Lucknow: The conferring of Bharat Ratna on Atal Behari Vajpayee in Delhi on Friday (27 March) has come as a special moment of glory for residents of Lucknow, with the general feeling that it is an honour for a gentle soul the likes of which are becoming rarer in public life.
Not only among leaders and workers of the Bharatiya Janata Party, but among people across party lines the sentiment is that of gratitude. His simplicity, oratory and fondness for simple joys of life like cracking an innocent joke, sharing tea and sweets with anyone who was with him, playing with children and above all, remembering people even after long passage of time, are remembered by people.
The conferring of the honour was the talk of the town in Old Lucknow’s Chowk locality where many persons have had long and non-political association with Vajpayee. A visit to the narrow lanes of Chowk also yielded many little-known facets of Vajpayee’s life.
Ashish Tripathi of the famous Raja thandai shop in Chowk, says Vajpayee often used to come to the shop to drink a glass of thandai, accompanying a friend on a bicycle. “He was so fond of this thandai that he mentioned it in many of his speeches in Lucknow in those years,” says Ashish.
Vajpayee’s fondness of sweets is well-known. He had a weakness for pedas from a shop in Chowk. Anyone who went from Lucknow to Delhi to meet Vajpayee used to take a package of pedas from the shop, says Dilip a worker in the shop.
A popular figure of Chowk is veteran politician Lalji Tandon, who was member of Lok Sabha from Lucknow after Vajpayee till the last election, had been a long time associate and confidant of Vajpayee. Tandon was in New Delhi to attend the ceremony in which President Pranab Mukherjee went to Vajpayee’s residence to confer him the country’s highest civilian award.
Dr SC Rai, Lucknow’s former mayor, recalls that he had treated Vajpayee’s father in 1956 for an abdominal ailment later diagnosed as cancer. “I was the resident doctor in the medical college and had been instructed to take good care of him. He often used to rest on the benches near my house, use the washroom in my house and had a cup of tea, reading the morning newspaper.”
Dr Rai recalls that a long time after this he had gone to Delhi to listen to Vajpayee’s speech in Parliament. “He not only noticed me but also invited me to have tea with him.” He last met him in 2005 in Delhi and had dinner with him. “He was very fond of gardening and had lots of interest in bonsai, asking questions about how it was done,” says Dr Rai.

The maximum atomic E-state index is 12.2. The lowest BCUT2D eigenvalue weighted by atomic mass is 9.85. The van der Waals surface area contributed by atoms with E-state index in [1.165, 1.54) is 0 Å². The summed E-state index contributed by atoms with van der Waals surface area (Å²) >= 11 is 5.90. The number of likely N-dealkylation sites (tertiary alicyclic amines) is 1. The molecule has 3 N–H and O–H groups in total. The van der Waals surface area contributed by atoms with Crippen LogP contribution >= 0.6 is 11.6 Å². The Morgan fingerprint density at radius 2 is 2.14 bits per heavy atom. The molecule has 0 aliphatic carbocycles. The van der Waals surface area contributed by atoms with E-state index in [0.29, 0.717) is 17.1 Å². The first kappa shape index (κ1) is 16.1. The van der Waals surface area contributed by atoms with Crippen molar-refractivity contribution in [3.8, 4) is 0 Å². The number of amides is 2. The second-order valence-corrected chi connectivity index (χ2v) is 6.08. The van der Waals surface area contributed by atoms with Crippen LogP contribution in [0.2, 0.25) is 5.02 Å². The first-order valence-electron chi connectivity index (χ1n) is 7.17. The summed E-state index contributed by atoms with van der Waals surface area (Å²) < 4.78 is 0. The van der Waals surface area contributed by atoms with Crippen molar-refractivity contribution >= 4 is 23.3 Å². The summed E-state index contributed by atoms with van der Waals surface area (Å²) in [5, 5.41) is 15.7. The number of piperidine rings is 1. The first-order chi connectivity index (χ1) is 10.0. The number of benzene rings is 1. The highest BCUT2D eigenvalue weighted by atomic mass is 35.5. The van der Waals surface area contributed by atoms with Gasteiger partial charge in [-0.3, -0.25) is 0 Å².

Laxmikant Bajpai, the state BJP president, said he was fortunate to have got the opportunity to work under Atal Bihari Vajpayee. “What I remember most about him was his oratory and the poetic manner in which he explained and put across the most difficult subject.” He also recalled that Vajpayee’s popularity transcended political boundaries.
BJP general secretary Sunil Bansal recalled that Vajpayee never forgot to mention national interest in whatever organisational activity was taking place. “He was nationalist to the core and the interest of India had always been uppermost in whatever he spoke or did.”
A recitation of Hanuman Chaleesa, display of fireworks and distribution of sweets at the state BJP headquarters marked the occasion. A large number of workers and supporters had gathered in the party office premises who shouted slogans and sang songs praising Vajpayee.
“This is a decision with which none of us can find any fault. He was much more than merely a party leader and while I and many like me had our differences with the Jan Sangh and later the BJP, an honour to Atalji has been our wish also,” this came from a retired Lucknow University teacher PK Srivastava who is settled in Lucknow.
Asif Zamaan Rizvi, whose father Aizaz Rizvi was a minister in a former BJP government in the state and an associate of Vajpayee, said he and many others like him felt sad that they had not seen Vajpayee for a long time. “But the ceremony in his residence in Delhi has come as a reassurance that he is well.”
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